She exhibited at both the 1901 Pan-American Exposition in Buffalo, New York, receiving an honorable mention for A Young Mother,[8] and at the 1904 Louisiana Purchase Exposition in St Louis, Missouri, where she was awarded a Gold Medal for a group of ten works.[9]

Middle years[edit]

Bessie Potter and Robert Vonnoh, circa 1930.

In March 1903, the New York Times noted that the Vonnohs were two of a dozen painters and sculptors who got together to create a building specifically for their studios, at 27 West Sixty-Seventh Street in Manhattan.[10] In mid-1903, the Vonnohs began summering in Old Lyme, Connecticut, and became long-time members of its Old Lyme Art Colony.[11]

Vonnoh's small-scale works were suited to the size and style of the average American home, and had broad sppeal. Many of her works, such as Water lilies, were portraits. Vonnoh's statue Water lilies (1913) was based on the daughter of fellow artists Helen Savier and Frank DuMond at Lyme.[11] Vonnoh stated that she was "determined to prove that as perfect a likeness and as much beauty could be produced in statuettes twelve inches in height, and in busts of six inches, as could be had in the life-size and colossal productions suitable for so few houses."[2][12]

In December 1912, the New York Times, writing about her works at the New York Academy of Art, called her figurines "lovely", of a "charming style", and said "we must applaud once more her skillful harmonizing of detail in the contemporary costume, her selection of the most distinguished line for emphasis."[13] In 1915, Vonnoh exhibited in the Armory Show. In 1921, she was elected an academician of the National Academy of Design. She was elected to the American Academy of Arts and Letters in 1931.[14]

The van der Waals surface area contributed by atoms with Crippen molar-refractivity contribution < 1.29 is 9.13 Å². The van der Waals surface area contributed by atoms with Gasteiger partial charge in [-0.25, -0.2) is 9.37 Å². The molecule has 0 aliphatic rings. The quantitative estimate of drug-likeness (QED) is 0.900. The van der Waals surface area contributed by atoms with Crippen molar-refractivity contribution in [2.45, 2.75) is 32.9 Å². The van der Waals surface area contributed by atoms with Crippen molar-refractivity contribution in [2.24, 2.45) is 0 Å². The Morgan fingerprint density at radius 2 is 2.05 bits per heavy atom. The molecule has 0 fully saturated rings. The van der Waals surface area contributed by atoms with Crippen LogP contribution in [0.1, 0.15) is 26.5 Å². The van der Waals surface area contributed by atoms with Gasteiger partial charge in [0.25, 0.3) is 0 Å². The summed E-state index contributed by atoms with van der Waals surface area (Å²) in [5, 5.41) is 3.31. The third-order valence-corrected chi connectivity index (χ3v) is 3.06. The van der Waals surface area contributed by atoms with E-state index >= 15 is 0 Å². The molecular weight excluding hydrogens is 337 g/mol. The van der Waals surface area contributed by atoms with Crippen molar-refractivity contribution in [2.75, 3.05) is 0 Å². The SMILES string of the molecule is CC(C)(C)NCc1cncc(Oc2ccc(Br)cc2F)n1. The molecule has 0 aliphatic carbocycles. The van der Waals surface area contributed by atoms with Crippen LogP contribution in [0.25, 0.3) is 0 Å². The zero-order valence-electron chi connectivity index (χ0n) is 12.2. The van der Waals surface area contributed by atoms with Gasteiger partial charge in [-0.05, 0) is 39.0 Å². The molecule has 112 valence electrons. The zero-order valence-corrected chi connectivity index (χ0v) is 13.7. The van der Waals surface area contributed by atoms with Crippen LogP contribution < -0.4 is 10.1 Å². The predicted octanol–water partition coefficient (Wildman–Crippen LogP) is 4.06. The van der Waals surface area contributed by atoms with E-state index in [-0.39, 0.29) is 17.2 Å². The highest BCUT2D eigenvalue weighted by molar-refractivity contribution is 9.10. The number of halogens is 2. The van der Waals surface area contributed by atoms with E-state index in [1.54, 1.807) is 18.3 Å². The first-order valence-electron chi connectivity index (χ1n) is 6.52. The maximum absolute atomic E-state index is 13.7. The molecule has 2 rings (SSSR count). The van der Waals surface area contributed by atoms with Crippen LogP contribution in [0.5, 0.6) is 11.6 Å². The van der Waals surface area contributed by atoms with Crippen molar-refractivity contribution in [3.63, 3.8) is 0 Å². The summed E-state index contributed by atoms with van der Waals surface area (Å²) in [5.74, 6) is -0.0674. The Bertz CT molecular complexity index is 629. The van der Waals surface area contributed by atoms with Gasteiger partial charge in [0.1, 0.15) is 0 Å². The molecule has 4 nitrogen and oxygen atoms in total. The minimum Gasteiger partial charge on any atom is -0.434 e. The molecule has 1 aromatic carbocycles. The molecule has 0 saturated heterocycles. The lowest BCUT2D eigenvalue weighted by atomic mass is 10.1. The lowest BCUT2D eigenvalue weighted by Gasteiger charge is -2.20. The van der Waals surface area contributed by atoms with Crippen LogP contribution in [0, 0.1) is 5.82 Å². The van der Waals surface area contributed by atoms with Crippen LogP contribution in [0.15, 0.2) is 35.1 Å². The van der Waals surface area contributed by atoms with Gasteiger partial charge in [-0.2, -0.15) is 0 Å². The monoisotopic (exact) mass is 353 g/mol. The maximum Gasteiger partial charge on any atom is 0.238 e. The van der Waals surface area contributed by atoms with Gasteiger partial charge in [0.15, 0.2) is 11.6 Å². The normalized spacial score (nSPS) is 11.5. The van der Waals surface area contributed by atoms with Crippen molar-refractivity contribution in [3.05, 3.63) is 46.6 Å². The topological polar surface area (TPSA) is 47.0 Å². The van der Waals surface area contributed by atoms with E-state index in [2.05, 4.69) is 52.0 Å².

In 1933, her husband died at age 75.[15] In 1937, Vonnoh completed her best-known large-scale work, the Frances Hodgson Burnett Memorial in Central Park.[16]

Later years[edit]

After her first husband's death, Vonnoh produced relatively little. In 1948, she remarried, to Dr. Edward L. Keyes, Jr., a widower,[17] who died only nine months later.[18] Vonnoh herself died in New York City in 1955, at age 82.[19] Vonnoh is buried alongside her first husband, Robert Vonnoh (1858 – 1933) in the Duck River Cemetery in Old Lyme, Connecticut.

References[edit]

  1. ^ a b Blumberg, Naomi. "Bessie Potter Vonnoh American sculptor". Encyclopedia Brittanica.
  2. ^ a b c d Aronson, Julie (2008). Bessie Potter Vonnoh: Sculptor of Women. Ohio University Press. ISBN 978-0-8214-1800-0.
  3. ^ "Bessie Potter Vonnoh papers, circa 1860-1991, bulk 1890-1955". Archives of American Art. Retrieved July 29, 2011.